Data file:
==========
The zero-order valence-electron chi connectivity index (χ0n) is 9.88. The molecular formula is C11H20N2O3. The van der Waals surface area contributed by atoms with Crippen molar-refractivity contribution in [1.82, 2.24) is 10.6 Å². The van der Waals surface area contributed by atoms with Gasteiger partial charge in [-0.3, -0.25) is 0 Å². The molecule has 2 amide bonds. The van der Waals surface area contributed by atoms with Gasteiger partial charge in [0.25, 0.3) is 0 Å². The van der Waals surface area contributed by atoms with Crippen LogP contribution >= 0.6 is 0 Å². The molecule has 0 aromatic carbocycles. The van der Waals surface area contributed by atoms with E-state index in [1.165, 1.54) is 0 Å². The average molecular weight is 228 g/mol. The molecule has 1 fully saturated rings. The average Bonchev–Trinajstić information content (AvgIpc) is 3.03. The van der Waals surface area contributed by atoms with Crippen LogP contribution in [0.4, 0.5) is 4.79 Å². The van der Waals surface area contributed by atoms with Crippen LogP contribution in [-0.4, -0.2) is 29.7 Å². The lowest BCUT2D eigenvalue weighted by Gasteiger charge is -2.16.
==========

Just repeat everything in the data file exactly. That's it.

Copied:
The zero-order valence-electron chi connectivity index (χ0n) is 9.88. The molecular formula is C11H20N2O3. The van der Waals surface area contributed by atoms with Crippen molar-refractivity contribution in [1.82, 2.24) is 10.6 Å². The van der Waals surface area contributed by atoms with Gasteiger partial charge in [-0.3, -0.25) is 0 Å². The molecule has 2 amide bonds. The van der Waals surface area contributed by atoms with Gasteiger partial charge in [0.25, 0.3) is 0 Å². The van der Waals surface area contributed by atoms with Crippen LogP contribution >= 0.6 is 0 Å². The molecule has 0 aromatic carbocycles. The van der Waals surface area contributed by atoms with E-state index in [1.165, 1.54) is 0 Å². The average molecular weight is 228 g/mol. The molecule has 1 fully saturated rings. The average Bonchev–Trinajstić information content (AvgIpc) is 3.03. The van der Waals surface area contributed by atoms with Crippen LogP contribution in [0.4, 0.5) is 4.79 Å². The van der Waals surface area contributed by atoms with Crippen LogP contribution in [-0.4, -0.2) is 29.7 Å². The lowest BCUT2D eigenvalue weighted by Gasteiger charge is -2.16.